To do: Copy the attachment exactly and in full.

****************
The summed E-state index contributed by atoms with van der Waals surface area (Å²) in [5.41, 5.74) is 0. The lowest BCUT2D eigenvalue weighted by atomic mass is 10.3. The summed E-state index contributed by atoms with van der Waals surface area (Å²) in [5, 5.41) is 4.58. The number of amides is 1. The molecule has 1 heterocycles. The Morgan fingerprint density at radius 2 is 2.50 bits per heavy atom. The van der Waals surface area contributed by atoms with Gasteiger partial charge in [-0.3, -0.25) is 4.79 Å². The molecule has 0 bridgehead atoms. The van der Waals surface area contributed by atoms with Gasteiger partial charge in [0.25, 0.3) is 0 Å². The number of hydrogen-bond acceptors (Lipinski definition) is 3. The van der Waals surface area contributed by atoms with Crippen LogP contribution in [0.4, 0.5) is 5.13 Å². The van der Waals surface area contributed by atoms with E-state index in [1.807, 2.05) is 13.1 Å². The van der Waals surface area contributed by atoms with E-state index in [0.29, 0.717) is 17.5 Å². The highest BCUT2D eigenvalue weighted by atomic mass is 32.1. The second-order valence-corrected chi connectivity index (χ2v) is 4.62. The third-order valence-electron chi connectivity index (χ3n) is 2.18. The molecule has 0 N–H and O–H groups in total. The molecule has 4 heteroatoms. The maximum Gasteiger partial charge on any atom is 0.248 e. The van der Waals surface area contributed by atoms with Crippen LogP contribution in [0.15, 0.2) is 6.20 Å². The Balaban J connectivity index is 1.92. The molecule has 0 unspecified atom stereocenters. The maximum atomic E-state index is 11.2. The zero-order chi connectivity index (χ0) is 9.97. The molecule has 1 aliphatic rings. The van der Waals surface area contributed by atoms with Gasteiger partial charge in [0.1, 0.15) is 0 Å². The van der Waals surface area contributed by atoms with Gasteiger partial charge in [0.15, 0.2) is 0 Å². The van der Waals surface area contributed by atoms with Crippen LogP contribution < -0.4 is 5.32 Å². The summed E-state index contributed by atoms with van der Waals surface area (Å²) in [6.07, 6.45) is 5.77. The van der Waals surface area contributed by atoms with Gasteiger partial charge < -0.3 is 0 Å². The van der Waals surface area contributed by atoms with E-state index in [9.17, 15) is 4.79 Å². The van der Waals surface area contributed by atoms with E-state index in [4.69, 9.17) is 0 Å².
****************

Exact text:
The summed E-state index contributed by atoms with van der Waals surface area (Å²) in [5.41, 5.74) is 0. The lowest BCUT2D eigenvalue weighted by atomic mass is 10.3. The summed E-state index contributed by atoms with van der Waals surface area (Å²) in [5, 5.41) is 4.58. The number of amides is 1. The molecule has 1 heterocycles. The Morgan fingerprint density at radius 2 is 2.50 bits per heavy atom. The van der Waals surface area contributed by atoms with Gasteiger partial charge in [-0.3, -0.25) is 4.79 Å². The molecule has 0 bridgehead atoms. The van der Waals surface area contributed by atoms with Gasteiger partial charge in [0.25, 0.3) is 0 Å². The number of hydrogen-bond acceptors (Lipinski definition) is 3. The van der Waals surface area contributed by atoms with Crippen LogP contribution in [0.4, 0.5) is 5.13 Å². The van der Waals surface area contributed by atoms with E-state index in [1.807, 2.05) is 13.1 Å². The van der Waals surface area contributed by atoms with E-state index in [0.29, 0.717) is 17.5 Å². The highest BCUT2D eigenvalue weighted by atomic mass is 32.1. The second-order valence-corrected chi connectivity index (χ2v) is 4.62. The third-order valence-electron chi connectivity index (χ3n) is 2.18. The molecule has 0 N–H and O–H groups in total. The molecule has 4 heteroatoms. The maximum Gasteiger partial charge on any atom is 0.248 e. The van der Waals surface area contributed by atoms with Crippen LogP contribution in [0.15, 0.2) is 6.20 Å². The Balaban J connectivity index is 1.92. The molecule has 0 unspecified atom stereocenters. The maximum atomic E-state index is 11.2. The zero-order chi connectivity index (χ0) is 9.97. The molecule has 1 aliphatic rings. The van der Waals surface area contributed by atoms with Gasteiger partial charge in [0.1, 0.15) is 0 Å². The van der Waals surface area contributed by atoms with Gasteiger partial charge in [0.15, 0.2) is 0 Å². The van der Waals surface area contributed by atoms with Crippen LogP contribution < -0.4 is 5.32 Å². The summed E-state index contributed by atoms with van der Waals surface area (Å²) in [6.07, 6.45) is 5.77. The van der Waals surface area contributed by atoms with Gasteiger partial charge < -0.3 is 0 Å². The van der Waals surface area contributed by atoms with E-state index in [9.17, 15) is 4.79 Å². The van der Waals surface area contributed by atoms with E-state index in [4.69, 9.17) is 0 Å².